Beneath the CD burner, there are three free 5.25-inch drive bays, plus one open external 3.5-inch bay and four free internal 3.5-inch bays. The motherboard gives you four free PCI slots, one of which you might use for a modem card, should you still be clinging to your old dial-up connection. The Innovation is also network- and broadband-ready with dual Ethernet jacks.


The A2800M has room to grow with you.


Of the system's five USB ports, the four in back support USB 2.0 (you get only one 1.1 port up front). The back panel contains all of the legacy ports you'd expect, including parallel, serial, and PS/2 connections.




A speedy 38X/16X/48X CD burner.
While the vast majority of PCs today use DDR SDRAM with an effective speed of 266MHz or faster, the A2800M has 256MB of SDRAM running at 133MHz. This difference in memory speed is the culprit for the system performing roughly 20 percent slower than other PCs in its processor class. With an Athlon XP 2000+ at its core, however, the A2800M is the second-fastest system among the five budget PCs that CNET Labs recently tested. Still, we suggest that you spend the extra $50 or so to upgrade to 256MB of DDR SDRAM.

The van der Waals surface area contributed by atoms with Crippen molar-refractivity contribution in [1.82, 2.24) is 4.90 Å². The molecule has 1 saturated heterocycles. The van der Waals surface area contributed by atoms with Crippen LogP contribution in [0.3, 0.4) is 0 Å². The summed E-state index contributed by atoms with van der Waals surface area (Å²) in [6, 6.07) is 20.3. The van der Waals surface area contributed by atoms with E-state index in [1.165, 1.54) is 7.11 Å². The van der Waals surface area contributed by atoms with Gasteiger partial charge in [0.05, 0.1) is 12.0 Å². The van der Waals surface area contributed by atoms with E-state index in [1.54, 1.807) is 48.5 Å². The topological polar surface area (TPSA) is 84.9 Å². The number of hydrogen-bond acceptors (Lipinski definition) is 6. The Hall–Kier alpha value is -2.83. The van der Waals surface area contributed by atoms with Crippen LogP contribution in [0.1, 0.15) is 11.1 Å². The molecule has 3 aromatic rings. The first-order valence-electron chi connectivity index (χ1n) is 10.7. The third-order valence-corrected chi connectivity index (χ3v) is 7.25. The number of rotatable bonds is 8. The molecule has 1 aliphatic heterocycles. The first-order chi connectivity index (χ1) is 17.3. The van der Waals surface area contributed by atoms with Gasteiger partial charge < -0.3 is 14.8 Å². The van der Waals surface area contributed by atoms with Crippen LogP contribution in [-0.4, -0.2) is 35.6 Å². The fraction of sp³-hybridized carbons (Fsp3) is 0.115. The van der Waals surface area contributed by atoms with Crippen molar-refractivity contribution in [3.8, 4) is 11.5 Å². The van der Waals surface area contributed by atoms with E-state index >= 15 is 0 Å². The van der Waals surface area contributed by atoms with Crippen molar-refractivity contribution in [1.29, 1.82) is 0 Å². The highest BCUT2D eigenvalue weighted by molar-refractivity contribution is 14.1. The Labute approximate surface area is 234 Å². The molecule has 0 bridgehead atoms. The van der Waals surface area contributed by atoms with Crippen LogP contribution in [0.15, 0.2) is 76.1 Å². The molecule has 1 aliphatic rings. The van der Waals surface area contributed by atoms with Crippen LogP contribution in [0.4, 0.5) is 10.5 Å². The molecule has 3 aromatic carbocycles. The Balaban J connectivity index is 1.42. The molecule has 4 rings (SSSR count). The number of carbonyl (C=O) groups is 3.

Move past our test system's memory, and its feature set looks much more appealing. Consider first the A2800M's pair of speedy storage devices: the 7,200rpm 40GB Maxtor hard drive and the MSI 48X/16X/48X CD-RW drive, with Nero Burning ROM software. The A2800M is one of only two budget PCs we've seen recently to come with a dedicated graphics card. The 64MB ATI Radeon 7000 is hardly cutting-edge, but it will do the job if you have a mild interest in gaming. If your gaming needs have surpassed the Radeon 7000 capabilities, Freeway Tech offers more power cards as upgrade options.